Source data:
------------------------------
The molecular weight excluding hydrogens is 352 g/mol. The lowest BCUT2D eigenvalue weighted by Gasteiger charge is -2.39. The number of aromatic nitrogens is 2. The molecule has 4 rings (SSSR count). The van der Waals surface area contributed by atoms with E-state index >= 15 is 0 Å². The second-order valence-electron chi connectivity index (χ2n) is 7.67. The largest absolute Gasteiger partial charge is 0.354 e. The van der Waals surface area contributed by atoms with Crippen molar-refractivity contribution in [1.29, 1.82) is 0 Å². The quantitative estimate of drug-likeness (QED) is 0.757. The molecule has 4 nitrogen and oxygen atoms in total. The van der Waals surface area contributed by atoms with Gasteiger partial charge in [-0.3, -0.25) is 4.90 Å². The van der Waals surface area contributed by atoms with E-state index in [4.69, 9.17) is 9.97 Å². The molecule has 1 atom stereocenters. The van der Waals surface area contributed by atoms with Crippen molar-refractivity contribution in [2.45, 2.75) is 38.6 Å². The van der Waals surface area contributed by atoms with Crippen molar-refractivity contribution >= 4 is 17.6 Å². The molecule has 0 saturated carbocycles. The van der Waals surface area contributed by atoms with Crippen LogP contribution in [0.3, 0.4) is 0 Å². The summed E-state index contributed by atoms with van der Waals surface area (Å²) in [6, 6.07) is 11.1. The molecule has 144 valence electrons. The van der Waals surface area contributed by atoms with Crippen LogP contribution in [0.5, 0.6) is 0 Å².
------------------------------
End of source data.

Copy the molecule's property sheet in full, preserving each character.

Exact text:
The molecular weight excluding hydrogens is 352 g/mol. The lowest BCUT2D eigenvalue weighted by Gasteiger charge is -2.39. The number of aromatic nitrogens is 2. The molecule has 4 rings (SSSR count). The van der Waals surface area contributed by atoms with E-state index >= 15 is 0 Å². The second-order valence-electron chi connectivity index (χ2n) is 7.67. The largest absolute Gasteiger partial charge is 0.354 e. The van der Waals surface area contributed by atoms with Crippen molar-refractivity contribution in [1.29, 1.82) is 0 Å². The quantitative estimate of drug-likeness (QED) is 0.757. The molecule has 4 nitrogen and oxygen atoms in total. The van der Waals surface area contributed by atoms with Gasteiger partial charge in [-0.3, -0.25) is 4.90 Å². The van der Waals surface area contributed by atoms with E-state index in [4.69, 9.17) is 9.97 Å². The molecule has 1 atom stereocenters. The van der Waals surface area contributed by atoms with Crippen molar-refractivity contribution in [2.45, 2.75) is 38.6 Å². The van der Waals surface area contributed by atoms with Crippen molar-refractivity contribution >= 4 is 17.6 Å². The molecule has 0 saturated carbocycles. The van der Waals surface area contributed by atoms with Crippen LogP contribution in [0.3, 0.4) is 0 Å². The summed E-state index contributed by atoms with van der Waals surface area (Å²) in [6, 6.07) is 11.1. The molecule has 144 valence electrons. The van der Waals surface area contributed by atoms with Crippen LogP contribution in [0.5, 0.6) is 0 Å².